Here’s another column on an important group of animals that you’ve probably never heard of: the springtails (Collembola to biologists). Tiny and six-legged, springtails are superficially similar to insects, and in the past have sometimes been treated as an order with the class Insecta. But the current view elevates Collembola to a class of its own, a separate lineage that diverged from insects some 400 million years ago, retaining primitive traits from a shared ancestor while the insects evolved more complex forms.
Springtails have simpler bodies than insects, with fewer segments to their legs and abdomens. They lack the external mouth parts of an insect. And critically, they lack any sort of respiratory system; oxygen enters their bodies by diffusing through their “skin.” As a result of this primitive means of breathing, Collembola are necessarily small; diffusion can’t supply oxygen to a large body, and most springtails are only a millimeter or two in length. And because the body covering needs to be permeable to oxygen, it’s permeable to other things, as well, such as moisture: Springtails are largely restricted to moist environments because they’re at constant risk of dehydration. (They’re also vulnerable to insecticides and other toxins, which can readily be absorbed into a springtail’s body.)
Despite these limitations, Collembola occur widely, including on the Vineyard, and are often mind-bogglingly abundant. Along with another primitive life form, the roundworms or nematodes, springtails are considered to be among the most numerous animals on earth, many billions of tiny organisms adding up to a huge amount of living tissue and, therefore, major ecological importance. Collembola live in damp soil, on decaying wood, or sometimes in crevices on tree bark; they live by eating bacterial and decaying organic matter. Operating at such a small scale in moist environments, springtails are in constant contact with fungi, and their most important ecological role is helping spread the spores of fungi, including beneficial ones that form vital partnerships with plants. Without the direct and indirect actions of springtails, the natural world would be a distinctly less fertile place.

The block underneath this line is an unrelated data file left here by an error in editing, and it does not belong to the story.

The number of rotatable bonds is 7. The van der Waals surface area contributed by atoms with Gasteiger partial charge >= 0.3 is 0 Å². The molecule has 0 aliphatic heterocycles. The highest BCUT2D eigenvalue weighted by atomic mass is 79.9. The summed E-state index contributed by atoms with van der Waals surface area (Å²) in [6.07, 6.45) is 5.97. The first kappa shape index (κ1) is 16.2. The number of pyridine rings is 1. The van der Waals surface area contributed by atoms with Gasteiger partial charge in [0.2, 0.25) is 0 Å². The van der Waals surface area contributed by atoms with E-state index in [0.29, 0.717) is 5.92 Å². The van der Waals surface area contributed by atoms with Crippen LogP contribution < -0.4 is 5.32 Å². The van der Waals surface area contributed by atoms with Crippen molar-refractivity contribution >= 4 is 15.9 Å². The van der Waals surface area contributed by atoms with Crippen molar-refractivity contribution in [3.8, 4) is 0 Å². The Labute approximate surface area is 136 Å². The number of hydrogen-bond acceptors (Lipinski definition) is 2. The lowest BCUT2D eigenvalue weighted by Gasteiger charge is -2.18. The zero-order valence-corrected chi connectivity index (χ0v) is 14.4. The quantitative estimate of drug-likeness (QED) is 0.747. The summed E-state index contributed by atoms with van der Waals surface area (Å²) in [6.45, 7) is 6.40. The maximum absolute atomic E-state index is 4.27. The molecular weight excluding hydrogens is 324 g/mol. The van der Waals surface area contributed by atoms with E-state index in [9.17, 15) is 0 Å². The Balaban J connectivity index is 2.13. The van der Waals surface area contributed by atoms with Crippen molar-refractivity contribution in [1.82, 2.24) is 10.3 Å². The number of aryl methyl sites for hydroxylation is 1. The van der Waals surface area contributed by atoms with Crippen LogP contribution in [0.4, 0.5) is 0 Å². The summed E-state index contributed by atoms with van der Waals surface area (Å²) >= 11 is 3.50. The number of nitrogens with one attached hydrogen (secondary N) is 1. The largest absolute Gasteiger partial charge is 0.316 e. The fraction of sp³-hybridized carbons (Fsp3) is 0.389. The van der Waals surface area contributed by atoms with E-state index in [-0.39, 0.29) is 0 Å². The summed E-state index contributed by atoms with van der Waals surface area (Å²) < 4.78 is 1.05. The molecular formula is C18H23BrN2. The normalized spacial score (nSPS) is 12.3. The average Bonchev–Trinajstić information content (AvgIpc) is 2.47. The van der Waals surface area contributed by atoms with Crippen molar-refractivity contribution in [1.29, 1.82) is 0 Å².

Most springtails (here’s how they get their name!) have a spike-like organ, called a furcula, extending from the tips of their abdomens. The furcula normally bends forward under the animal and locks in place against the body, but it can be put under tension and then released: As it snaps straight, the furcula launches the whole springtail into the air. The animal has little or no control of where the furcula will send it, but these leaps are dramatic and help a springtail avoid disturbance or predators. If you encounter a swarm of tiny, leaping, insect-like critters in early spring, odds are good you’ve found some springtails.
On a mild day a couple of weeks ago, I rummaged for signs of life in a narrow strip of litter, exposed as the snow melted, along the walkway in front of my office. A beetle larva, the nymph of some kind of roach, a crab spider … and finally, a tiny, gray object, perhaps two millimeters long, that popped into the air and landed on a flagstone. My first springtail of the season!
The tiny size of the animal challenged the abilities of my camera, and bad photos were all I could manage. But comparing the shots I took to better photos on the Internet, I concluded that I had found the common and widespread springtail Tomocerus vulgaris (like most obscure arthropods, it has no common name). It’s only the second species of Collembola I’ve found on the Vineyard (but then, I’ve barely looked); the other, Hypogastrura nivicola, is commonly known as the snow flea. Even more resistant to cold than most springtails, Hypogastrura gets its name from its habit of swarming (sometimes by the thousands) on the surface of snow.
As far as I know, the Vineyard’s Collembola are essentially unstudied. This is not a large group (depending on the source, there are between 3,000 and 6,000 species worldwide), but I’m sure the two species I’ve found represent a very modest portion of the springtails that are here. Very likely, human activity has significantly altered the Island’s Collembola. For example, because these animals can’t tolerate dry, sunny sites, the sheep-farming days of the 19th century, which largely deforested the Vineyard, must have wrought havoc among our springtails. And because of their soft and permeable body covering, springtails here and everywhere surely experiences stress from acid rain and even background levels of pesticides and other chemicals.
And yet, Collembola has felt little need to evolve during the past 400 million years (the oldest fossils and amber-trapped springtails closely resemble modern species). Despite their small size, simple anatomy, and susceptibility to the chemical environment surrounding their bodies, springtails have found a plan that works for them. They’re here to stay.